Delhi-based Manas has been working in mental health
and gender equality
and justice for 15 years. It has developed a behaviour-change module to engage men in making public transport
safe for women. They apply the principles of psychology to combat violence against women through interventions with drivers of public transport
The customised driver-sensitisation sessions are focused on safety, with specific attention given to behaviour on the platform and women’s safety.
The in-person sessions were attended by 40-50 driver partners on average. Post the lockdown, Uber piloted virtual sessions with a little over 400 drivers across Delhi and Hyderabad in December
Concerns ranged from whether the driver partners would be able to connect on Zoom, or if the same level of engagement as in person sessions could be reached.
"And surprisingly, what we found is that drivers were quite savvy, they were able to download the app, they were able to log in. And they were very participative. In some instances, their wife or daughter would become a part of the session, sharing a woman's experience about facing life in the real world, and all the challenges they face. And when someone who's the extended family member is talking all the other drivers also relate to it much better," said Vaish.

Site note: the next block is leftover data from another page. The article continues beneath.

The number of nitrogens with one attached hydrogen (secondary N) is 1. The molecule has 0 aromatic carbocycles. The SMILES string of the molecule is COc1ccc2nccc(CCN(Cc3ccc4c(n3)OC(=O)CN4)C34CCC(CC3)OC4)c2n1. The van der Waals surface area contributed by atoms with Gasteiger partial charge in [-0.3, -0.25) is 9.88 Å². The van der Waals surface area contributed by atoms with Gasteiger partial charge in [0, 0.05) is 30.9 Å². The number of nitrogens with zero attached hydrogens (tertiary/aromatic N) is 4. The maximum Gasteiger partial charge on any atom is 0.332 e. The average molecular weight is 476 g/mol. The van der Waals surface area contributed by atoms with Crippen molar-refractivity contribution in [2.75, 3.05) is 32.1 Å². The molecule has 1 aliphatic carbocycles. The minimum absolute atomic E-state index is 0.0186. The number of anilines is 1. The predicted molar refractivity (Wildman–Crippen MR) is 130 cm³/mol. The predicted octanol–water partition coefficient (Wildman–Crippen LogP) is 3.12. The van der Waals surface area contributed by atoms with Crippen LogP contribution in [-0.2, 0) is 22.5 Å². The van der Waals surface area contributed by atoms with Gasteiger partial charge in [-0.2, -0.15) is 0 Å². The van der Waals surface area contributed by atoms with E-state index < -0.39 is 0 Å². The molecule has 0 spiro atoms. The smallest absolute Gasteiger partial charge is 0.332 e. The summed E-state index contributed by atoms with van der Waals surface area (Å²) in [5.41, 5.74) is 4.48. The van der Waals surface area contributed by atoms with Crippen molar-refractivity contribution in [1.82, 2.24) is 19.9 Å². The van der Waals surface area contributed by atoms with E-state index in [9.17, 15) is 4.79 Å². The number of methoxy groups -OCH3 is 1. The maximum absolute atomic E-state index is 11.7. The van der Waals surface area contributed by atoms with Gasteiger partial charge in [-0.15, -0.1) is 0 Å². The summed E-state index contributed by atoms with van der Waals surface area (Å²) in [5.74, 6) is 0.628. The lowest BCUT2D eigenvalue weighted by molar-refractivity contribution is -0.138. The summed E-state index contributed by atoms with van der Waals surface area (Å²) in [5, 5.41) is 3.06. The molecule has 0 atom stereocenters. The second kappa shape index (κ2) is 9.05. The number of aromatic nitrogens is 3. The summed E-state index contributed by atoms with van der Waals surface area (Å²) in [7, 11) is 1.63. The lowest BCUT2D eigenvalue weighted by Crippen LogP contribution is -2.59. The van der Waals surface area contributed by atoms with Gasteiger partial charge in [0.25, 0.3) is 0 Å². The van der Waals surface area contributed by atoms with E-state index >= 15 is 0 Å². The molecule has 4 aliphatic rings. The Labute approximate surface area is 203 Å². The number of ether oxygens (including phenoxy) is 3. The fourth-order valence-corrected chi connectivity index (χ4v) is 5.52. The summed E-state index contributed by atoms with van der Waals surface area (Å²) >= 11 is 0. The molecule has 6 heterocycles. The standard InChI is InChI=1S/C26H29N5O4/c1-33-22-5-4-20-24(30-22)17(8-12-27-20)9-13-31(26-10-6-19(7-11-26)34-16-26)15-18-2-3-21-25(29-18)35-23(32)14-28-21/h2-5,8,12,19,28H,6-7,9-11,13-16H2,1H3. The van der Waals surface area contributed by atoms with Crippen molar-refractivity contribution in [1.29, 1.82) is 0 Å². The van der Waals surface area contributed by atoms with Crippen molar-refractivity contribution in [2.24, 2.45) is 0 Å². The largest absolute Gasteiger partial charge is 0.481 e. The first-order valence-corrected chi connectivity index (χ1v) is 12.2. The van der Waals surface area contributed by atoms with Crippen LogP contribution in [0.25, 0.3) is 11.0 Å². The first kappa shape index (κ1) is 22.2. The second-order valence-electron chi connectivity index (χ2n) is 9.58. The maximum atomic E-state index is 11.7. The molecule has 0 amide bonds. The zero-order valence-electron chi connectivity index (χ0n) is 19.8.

One way Uber measures engagement through this programme is check the driver partner's rating by women riders. If the difference between the driver's average rating and the rating that women gave narrows, "something about this programme has influenced the driver to handle women in a different way," Vaish added.
Another way is the feedback received through social media channels. Uber provides stickers to the drivers who complete the sensitisation programme, which they can put on the back of their car, and they also get a certificate, which they can hang behind the driver's seat.
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